With the release of The Little Mermaid in 1989, the second golden era of Disney animation began and continued through at least the mid-1990s, depending on who’s making the pronouncement. The last film before this renaissance was 1988’s Oliver & Company. The idea of Oliver Twist in the animal world came from the same brainstorming session with Michael Eisner and Jeffrey Katzenberg that produced The Little Mermaid and Treasure Planet.
Expectations were high, with voice talent from Bette Midler and Billy Joel among others and songs by Midler, Joel, and Huey Lewis (bear in mind the era). However, lackluster animation and a poor script (13 people received story credit) bogged down the film, and the finished product was cheesy and unmemorable. Oliver & Company now sits on the wrong side of a historical dividing line in animation history.
4. The Emperor's New Groove (2000)
Some movies’ backstories wind up being more interesting than the finished product. Following the success of The Lion King, Disney began work on an animated feature called Kingdom of the Sun. The film promised to be a fun twist on The Prince and the Pauper, but changes in writers and target dates, along with Michael Eisner’s meddling, resulted in the finished product. Trudie Styler, the wife of Sting (whose music graces the film), chronicled the changes in her documentary The Sweatbox.
Three words should keep The Emperor’s New Groove on lists like these in perpetuity: “starring David Spade.” You can’t forget that it’s Spade doing the animated mugging throughout the cartoon. As a result, The Emperor’s New Groove is messy, only marginally funny, and forgettable.
3. Alice in Wonderland (1951)
Some may argue that Disney’s 1951 animated version of Lewis Carroll’s Alice’s Adventures in Wonderland and Through the Looking Glass went underappreciated for many years (at least until the psychedelic '60s), but I would argue that Alice in Wonderland is too surreal and weird for its own good.
The weird, trippy episodes – I have a hard time saying that Alice in Wonderland has a plot – mirror the source material. The movie as a whole takes on an almost cynical tone that doesn’t really fit in with the spirit of most Disney films. In fact, Walt himself stated that he believed the film failed because the character of Alice had no “heart.”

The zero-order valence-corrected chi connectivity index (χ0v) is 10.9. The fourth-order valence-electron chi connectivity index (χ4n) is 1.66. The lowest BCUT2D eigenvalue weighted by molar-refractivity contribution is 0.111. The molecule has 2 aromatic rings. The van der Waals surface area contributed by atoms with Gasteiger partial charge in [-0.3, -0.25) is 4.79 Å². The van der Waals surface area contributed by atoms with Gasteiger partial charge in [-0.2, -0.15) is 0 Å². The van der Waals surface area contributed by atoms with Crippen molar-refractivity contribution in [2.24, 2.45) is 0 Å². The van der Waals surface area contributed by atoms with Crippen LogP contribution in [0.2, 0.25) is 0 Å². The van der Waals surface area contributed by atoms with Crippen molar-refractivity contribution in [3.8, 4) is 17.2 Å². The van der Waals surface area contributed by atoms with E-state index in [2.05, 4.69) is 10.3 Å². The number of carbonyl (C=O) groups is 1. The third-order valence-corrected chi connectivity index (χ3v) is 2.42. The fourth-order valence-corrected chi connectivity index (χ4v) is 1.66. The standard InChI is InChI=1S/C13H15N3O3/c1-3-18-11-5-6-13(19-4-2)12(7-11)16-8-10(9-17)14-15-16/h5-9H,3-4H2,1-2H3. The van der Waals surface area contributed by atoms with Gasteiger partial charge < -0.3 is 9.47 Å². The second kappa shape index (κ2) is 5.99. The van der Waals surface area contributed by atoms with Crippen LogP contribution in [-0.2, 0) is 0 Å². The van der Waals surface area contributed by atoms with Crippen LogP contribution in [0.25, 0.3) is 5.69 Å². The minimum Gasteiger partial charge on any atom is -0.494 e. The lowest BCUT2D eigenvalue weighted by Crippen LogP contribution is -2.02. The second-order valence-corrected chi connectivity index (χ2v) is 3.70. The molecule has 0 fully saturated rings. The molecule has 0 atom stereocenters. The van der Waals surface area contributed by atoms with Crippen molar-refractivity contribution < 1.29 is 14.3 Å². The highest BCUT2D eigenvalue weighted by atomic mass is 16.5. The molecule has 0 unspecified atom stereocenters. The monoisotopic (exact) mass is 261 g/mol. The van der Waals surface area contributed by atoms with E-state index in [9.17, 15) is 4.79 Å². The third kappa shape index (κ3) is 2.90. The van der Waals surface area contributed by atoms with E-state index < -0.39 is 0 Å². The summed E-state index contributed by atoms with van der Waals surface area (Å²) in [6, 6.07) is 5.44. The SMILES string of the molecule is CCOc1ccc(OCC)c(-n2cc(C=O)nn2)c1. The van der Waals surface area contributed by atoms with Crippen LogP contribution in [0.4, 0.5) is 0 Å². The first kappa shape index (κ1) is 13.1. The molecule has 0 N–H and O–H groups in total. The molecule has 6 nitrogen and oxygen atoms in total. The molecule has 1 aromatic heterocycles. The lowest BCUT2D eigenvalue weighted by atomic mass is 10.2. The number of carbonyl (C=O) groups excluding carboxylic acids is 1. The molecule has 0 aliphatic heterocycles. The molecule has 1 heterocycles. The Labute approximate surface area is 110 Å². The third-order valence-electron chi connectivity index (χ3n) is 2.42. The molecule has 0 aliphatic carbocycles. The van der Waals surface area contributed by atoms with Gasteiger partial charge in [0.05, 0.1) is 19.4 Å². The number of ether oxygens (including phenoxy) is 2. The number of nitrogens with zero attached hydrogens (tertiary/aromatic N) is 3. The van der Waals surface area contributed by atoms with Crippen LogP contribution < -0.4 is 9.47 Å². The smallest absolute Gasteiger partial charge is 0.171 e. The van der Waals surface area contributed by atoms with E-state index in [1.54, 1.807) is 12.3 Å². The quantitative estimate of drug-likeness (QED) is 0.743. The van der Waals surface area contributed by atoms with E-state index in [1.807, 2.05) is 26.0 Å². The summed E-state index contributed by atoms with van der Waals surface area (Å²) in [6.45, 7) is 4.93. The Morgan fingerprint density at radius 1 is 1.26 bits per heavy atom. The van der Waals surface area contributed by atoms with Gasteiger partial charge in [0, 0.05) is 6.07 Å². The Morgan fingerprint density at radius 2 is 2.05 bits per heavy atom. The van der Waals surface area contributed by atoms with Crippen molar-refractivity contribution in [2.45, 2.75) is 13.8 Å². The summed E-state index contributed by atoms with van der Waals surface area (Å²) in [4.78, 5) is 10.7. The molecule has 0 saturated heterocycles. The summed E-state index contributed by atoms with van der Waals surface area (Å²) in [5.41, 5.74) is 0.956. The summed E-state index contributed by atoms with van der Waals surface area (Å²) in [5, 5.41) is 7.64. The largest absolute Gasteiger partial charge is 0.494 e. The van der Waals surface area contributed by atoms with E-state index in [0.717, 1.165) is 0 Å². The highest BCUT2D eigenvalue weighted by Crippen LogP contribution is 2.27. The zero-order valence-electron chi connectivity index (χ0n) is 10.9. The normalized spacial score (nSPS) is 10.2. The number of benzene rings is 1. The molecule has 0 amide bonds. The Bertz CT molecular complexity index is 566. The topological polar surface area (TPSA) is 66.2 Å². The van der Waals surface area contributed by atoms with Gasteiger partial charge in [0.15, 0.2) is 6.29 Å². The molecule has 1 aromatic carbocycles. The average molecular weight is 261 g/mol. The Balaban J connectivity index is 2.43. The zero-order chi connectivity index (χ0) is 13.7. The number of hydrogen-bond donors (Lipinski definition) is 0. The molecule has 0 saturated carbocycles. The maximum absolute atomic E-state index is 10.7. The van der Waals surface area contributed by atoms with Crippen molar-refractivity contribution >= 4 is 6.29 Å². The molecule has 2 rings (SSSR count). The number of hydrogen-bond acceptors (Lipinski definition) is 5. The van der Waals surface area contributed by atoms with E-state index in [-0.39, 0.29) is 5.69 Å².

I love Mary Blair’s influence on the style of the film, and Kathryn Beaumont’s voice work as Alice is top notch. But neither of those high points can salvage a movie that just doesn’t merit being called a classic.
2. Tarzan (1999)
The concept of a Disney animated Tarzan film had the potential to be exciting. Instead, we got 1999’s Tarzan. The cartoon follows the Tarzan legend fairly faithfully, but the movie is weak altogether.
The animation falls short of Disney’s standards, especially after the “Disney renaissance” that started with The Little Mermaid. (I read an article that tried to categorize Tarzan as part of the renaissance, but I’m not buying it.) Then there are the Phil Collins songs – someone should rescind any awards he won for that schlock! Last, but not least, there’s the character of Terk, a young gorilla featuring the voice of Rosie O’Donnell – the second most annoying film character of 1999 (behind Jar Jar Binks).
Stay away from Tarzan. It’s not worthy of Disney in most every way, but then again, I could be bitter that the company replaced the Swiss Family Treehouse attraction at Disneyland with Tarzan’s Treehouse. Nah, the movie really is that bad.
1. Lilo & Stitch (2002)
In 2002, Disney released a cartoon starring the most annoying character in the company’s history: Lilo & Stitch. Stitch follows a long line of one of the worst character tropes – the alien who speaks largely in broken English with a screechy voice. Throughout the movie, Stitch gets into one cloyingly mischievous predicament after another. There’s nothing cute about him or the film in general.
For some reason, Disney decided Stitch warranted an addition to the top stars in the studio’s canon. An animated series followed, along with a spitting statue at World of Disney and an attraction at Walt Disney World. Not only did the Imagineers phase out the clever, scary Extra Terrorestrial Alien Encounter in Tomorrowland for Stitch’s Great Escape (complete with chili dog fart scent effect), they celebrated opening the attraction by defacing Cinderella Castle as though Stitch had done it.
Lilo & Stitch is a terrible movie featuring an irritating character which the company continues to foist on its guests and fans. Disney should be ashamed of tripe like this!
What are your picks for the most overrated animated movies in the Disney canon?
See also from Chris: The 10 Most Underrated Disney Animated Films